• Images should be correctly labelled and supplied in either JPEG or BMP formats.
  • Turntable and fly-through animations should be supplied in AVI or Quicktime format and should be encoded with an easily available generic codec.
  • If you can include the codec on the CD-ROM or DVD, so much the better.
  • Make sure any materials you supply have your name and contact details clearly and legibly marked on them.
  • Include your cover letter, CV and work on the same disc.
  • Don't compress or zip the work on the disc.

It's simple: you just have to show your work in a very accessible, immediate way. If the employer has any trouble seeing your work for whatever reason at all, you are already going to be in trouble or worse still your application will be discarded! Other things to remember:

  • If the work has been a collaborative effort between yourself and others, please clearly specify your involvement in the work.
  • Only include work you are sure represents you and your best efforts.
  • Keep your CV to a maximum of 2-3 pages in length and be sure to have other people proofread it for you to remove mistakes and pass back feedback to you in order to improve it.
  • Be clear on what the job role you are applying for involves and make sure your portfolio of work is relevant!
  • If you are an artist, don't refer to yourself as a designer! A designer is a different role in the game industry, in that a designer designs the mechanics of the game - nothing like a graphic designer. Failure to appreciate this casts doubt on your knowledge and desire to enter the industry.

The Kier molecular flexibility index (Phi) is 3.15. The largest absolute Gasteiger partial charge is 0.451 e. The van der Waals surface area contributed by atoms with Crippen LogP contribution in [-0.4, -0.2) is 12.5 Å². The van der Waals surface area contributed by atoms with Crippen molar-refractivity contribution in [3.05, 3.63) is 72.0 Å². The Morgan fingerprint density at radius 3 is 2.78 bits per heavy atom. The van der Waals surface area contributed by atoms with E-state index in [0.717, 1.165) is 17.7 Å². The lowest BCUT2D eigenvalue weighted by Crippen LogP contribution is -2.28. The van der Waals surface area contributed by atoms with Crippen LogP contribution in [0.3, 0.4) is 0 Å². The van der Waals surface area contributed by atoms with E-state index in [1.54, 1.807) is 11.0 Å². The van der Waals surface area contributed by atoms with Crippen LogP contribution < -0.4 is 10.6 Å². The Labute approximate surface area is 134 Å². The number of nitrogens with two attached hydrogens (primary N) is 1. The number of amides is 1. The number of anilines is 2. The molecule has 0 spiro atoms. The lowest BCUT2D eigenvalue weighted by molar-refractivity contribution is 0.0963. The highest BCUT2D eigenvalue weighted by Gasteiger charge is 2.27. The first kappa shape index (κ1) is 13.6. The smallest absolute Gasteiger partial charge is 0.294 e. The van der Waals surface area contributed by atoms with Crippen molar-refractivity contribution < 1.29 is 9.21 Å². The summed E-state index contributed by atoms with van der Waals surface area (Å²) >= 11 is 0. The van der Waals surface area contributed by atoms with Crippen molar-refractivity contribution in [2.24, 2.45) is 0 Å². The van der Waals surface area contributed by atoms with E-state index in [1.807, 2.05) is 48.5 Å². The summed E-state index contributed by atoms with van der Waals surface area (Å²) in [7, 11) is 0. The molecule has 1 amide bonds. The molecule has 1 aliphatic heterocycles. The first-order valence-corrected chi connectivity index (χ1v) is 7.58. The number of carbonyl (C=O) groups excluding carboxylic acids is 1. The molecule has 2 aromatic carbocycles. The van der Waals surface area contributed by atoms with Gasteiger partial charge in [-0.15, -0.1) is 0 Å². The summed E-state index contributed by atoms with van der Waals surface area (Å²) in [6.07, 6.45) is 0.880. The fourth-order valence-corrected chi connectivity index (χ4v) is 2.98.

• Enjoy the application process. It's a great industry - jobs are there for those who have the skills, drive and positive attitude to succeed.

Role Specific Requirements

As an animation applicant you are clearly stating that you know how to impart meaningful character based motion to objects and character. Therefore make sure that is exactly what your show reel illustrates.

  • Include the best examples you have of character animation. A varied mix of physical moves and acting examples will be the best way to prove that you have the mix of skills required to be a games Animator.
  • Show reels must include locomotion animation. Walk cycles, run cycles and dramatic short moves, e.g. falls, jumps, lifts, punches. These should be in a realistic style first and 'cartoon' second, if it is 'cartoon' only the realistic work will be missed. The cycles, weight and dramatic move animations could be submitted on any rig, downloaded or otherwise.
  • Be as original as possible. Demonstrating that you can come up with inventive acting choices will impress the industry professional reviewing your application, (who will doubtless be bored of seeing the same clichéd animation gags over and over again).
  • Where relevant, include the same animation as both a shaded rendered sequence and also a 'transparent' sequence showing the underlying skeleton. Good preparation of the skeleton with elegant rigging and skinning are hugely important.
  • Focus on quality over quantity. A five-minute epic animation is not necessary, short animations will do.
  • Include any support artwork. Of particular interest would be character sheets and drawn motion studies that relate to the work on your show reel, and life drawing or anatomical studies.
  • Let the employer know about any relevant skills outside of the job description. Things such as attendance of acting classes or the knowledge of a 3D package scripting language hint at a versatility, which may separate you out from other candidates.


For more information on specific job roles, see our Job Roles: Animation section.